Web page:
Interstate Commerce Laws
INTERSTATE COMMERCE LAWS
INTERSTATE COMMERCE LAWS. The scope of interstate commerce laws in the United States is much broader than the jurisdiction of the Interstate Commerce Commission, which covers only some forms of transportation. However, at its formation in 1887, constitutional doctrine largely confined federal powers in the regulation of interstate commerce to transportation and communications. Much of the history of interstate commerce in the United States has to do with this expansion of federal powers over interstate commerce during the twentieth century. The Constitution specifically grants the federal government power "to regulate Commerce … among the several States." Chief Justice John Marshall stated in Gibbons v. Ogden (1824) that federal legislation was supreme over a state law that might affect interstate or foreign commerce. But for a century, there was little federal regulation of interstate commerce other than transportation and communications, for, with regard to the reserved powers of the states in the absence of federal legislation, the Supreme Court has tended to be generous to the states. The states have regulated grade crossings and public utilities, controlled practices in food production and sanitation, and limited the loads of trucks on their highways. Indeed, the main body of commercial law in the United States is state law.
It was not until the post–Civil War period, when the growth and power of the modern corporation became clearly evident through corrupt, arbitrary, and discriminatory practices, that the national political environment began to change. The Interstate Commerce Act of 1887 was only the first major example of a long series of important and complex federal statutes regulating business under the authority of the commerce clause, only a few of which can be noted here.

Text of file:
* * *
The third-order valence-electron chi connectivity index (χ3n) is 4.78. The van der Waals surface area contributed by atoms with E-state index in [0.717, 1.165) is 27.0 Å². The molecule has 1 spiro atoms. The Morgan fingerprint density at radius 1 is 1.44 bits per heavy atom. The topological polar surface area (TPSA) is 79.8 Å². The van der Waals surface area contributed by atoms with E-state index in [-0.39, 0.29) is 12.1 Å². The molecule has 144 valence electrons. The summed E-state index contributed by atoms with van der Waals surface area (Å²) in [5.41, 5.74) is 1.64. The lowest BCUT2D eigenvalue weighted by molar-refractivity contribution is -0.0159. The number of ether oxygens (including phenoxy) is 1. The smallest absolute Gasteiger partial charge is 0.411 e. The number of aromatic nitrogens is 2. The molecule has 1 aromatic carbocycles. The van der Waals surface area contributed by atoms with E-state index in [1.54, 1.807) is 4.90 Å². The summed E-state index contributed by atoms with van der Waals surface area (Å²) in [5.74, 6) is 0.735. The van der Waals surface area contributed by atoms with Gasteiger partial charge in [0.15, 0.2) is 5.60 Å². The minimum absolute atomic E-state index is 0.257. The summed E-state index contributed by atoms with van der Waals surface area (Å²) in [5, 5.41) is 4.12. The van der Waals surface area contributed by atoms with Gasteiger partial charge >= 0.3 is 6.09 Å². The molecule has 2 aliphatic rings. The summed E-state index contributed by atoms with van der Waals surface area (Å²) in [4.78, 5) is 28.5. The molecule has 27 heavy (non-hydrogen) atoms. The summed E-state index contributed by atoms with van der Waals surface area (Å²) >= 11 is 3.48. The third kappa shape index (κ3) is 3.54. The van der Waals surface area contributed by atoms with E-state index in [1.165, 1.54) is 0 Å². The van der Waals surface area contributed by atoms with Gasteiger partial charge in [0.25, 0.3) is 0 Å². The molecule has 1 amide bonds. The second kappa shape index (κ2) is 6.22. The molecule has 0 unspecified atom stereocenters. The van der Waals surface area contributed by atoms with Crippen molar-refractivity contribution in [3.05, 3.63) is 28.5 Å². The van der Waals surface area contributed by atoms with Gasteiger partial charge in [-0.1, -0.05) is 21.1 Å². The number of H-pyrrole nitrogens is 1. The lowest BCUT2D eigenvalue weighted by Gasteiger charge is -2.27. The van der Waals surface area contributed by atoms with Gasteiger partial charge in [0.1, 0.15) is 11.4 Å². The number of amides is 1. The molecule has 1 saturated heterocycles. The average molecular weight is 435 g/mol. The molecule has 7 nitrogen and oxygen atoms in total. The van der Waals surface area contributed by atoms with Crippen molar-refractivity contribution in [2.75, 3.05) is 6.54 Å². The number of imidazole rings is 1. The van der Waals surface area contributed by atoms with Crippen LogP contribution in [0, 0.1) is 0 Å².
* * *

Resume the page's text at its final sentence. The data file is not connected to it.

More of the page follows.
The Sherman Antitrust Act of 1890, aimed at curbing monopolies, was supported in 1914 by the Clayton Act, Labor Provisions (which, in addition, exempted labor organizations from antitrust laws) and by the creation of the Federal Trade Commission in 1914 to regulate "unfair methods in restraint of trade." The food and drug acts of 1906 and 1938 as amended—plus a series of related laws, such as the Meat Inspection Act of 1906—have been aimed at preventing adulteration and mislabeling. Additional powers given to the Federal Trade Commission in 1938 forbid false advertising. The Truth-in-Packaging Act of 1966 and the Consumer Credit Protection (Truth-in-Lending) Act of 1969 brought further protection to consumers. The publicity acts of 1903 and 1909 were forerunners of the Securities and Exchange Act of 1934, all of which were aimed at the sale of fraudulent securities.